Exclusive: Televisa affiliate surfaces in widening FIFA bribery probe

Fri Dec 16, 2016 7:32pm EST
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By Mica Rosenberg

NEW YORK (Reuters) - An unnamed company described in a sweeping probe of corruption in soccer's world governing body FIFA matches the description of a close affiliate of Grupo Televisa (TLVACPO.MX: Quote), the largest broadcaster in Latin America, according to a Reuters review of U.S. and Swiss government documents.

In court papers filed on Tuesday, U.S. prosecutors said an affiliate of a major broadcasting company headquartered in Latin America helped to pay millions of dollars in bribes to obtain the rights for the next four World Cup tournaments in Argentina, Paraguay and Uruguay.

Reuters has determined that the affiliate is Mountrigi Management Group Ltd., a Swiss company formed by Televisa that obtained the rights to broadcast the 2018 and 2022 games in those countries and across the region.

Swiss company registration documents show that Mountrigi and Televisa are registered in that country under the same address and share several board members.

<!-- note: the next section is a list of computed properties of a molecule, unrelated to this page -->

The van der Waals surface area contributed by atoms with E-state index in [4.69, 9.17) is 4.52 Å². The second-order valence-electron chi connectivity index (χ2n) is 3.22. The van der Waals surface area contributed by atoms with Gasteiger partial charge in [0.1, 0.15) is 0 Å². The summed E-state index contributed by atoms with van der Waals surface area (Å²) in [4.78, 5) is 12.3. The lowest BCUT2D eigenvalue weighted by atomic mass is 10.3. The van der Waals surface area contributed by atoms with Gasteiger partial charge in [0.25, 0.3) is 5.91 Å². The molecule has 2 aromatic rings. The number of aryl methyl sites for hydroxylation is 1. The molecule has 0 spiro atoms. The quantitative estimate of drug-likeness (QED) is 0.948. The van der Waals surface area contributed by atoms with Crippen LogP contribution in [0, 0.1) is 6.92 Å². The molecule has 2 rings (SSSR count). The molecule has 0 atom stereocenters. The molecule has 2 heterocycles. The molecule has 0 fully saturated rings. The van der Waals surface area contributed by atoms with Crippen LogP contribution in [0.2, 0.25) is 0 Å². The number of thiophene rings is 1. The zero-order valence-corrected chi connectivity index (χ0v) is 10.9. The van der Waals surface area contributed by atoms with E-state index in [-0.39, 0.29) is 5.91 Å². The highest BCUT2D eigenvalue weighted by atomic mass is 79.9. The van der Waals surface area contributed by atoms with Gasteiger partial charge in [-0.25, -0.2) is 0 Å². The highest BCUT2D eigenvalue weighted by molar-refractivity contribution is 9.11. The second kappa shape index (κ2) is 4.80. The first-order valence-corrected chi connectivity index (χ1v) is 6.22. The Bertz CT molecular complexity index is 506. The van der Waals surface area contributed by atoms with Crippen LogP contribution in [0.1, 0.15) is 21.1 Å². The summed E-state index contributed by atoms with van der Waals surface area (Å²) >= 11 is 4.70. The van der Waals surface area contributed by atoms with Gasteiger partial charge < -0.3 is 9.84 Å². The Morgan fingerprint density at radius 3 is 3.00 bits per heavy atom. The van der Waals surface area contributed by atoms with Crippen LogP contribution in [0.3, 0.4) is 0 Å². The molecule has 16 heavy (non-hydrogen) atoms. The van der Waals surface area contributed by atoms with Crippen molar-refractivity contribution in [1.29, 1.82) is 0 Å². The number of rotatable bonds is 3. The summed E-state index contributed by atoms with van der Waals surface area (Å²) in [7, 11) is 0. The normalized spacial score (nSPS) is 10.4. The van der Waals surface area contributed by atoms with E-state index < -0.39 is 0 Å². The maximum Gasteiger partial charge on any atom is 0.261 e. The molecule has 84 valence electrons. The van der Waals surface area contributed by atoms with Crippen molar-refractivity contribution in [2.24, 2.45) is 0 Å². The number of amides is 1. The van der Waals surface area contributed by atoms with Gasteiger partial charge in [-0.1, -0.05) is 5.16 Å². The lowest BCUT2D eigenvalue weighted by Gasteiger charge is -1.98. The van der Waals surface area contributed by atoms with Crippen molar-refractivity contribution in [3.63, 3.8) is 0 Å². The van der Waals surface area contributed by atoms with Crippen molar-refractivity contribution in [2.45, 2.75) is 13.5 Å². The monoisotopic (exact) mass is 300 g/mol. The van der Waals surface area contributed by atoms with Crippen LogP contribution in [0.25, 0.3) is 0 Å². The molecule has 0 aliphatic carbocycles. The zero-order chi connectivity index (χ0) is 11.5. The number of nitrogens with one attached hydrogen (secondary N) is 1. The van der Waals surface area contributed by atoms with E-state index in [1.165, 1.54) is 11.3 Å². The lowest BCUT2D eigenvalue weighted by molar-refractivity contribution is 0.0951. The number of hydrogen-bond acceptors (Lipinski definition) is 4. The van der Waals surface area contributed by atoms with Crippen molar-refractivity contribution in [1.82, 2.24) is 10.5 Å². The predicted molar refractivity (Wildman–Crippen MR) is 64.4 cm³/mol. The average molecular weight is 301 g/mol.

The court documents do not state that either the companies or their executives are targets of the investigation. Neither company has been charged with wrongdoing.

"We have no knowledge it refers to us," a Televisa spokesman said in an email, adding that the Department of Justice has not contacted the company to ask about the FIFA case.

In the court documents, prosecutors said "Broadcasting Company Executive #1" helped pay the bribes to the FIFA official. The Televisa spokesman denied the documents referred to one of its executives. Reuters was unable to determine the identity of the executive.

"We are certain all of the people from Mountrigi or Televisa that have dealt with FIFA have acted correctly and have not paid any bribes nor any kickback to FIFA official related to the acquisition of rights," the Televisa spokesman said.   Continued...

The logo of broadcaster Televisa is seen outside its headquarters in Mexico City, Mexico December 14, 2016. Picture taken December 14, 2016. REUTERS/Henry Romero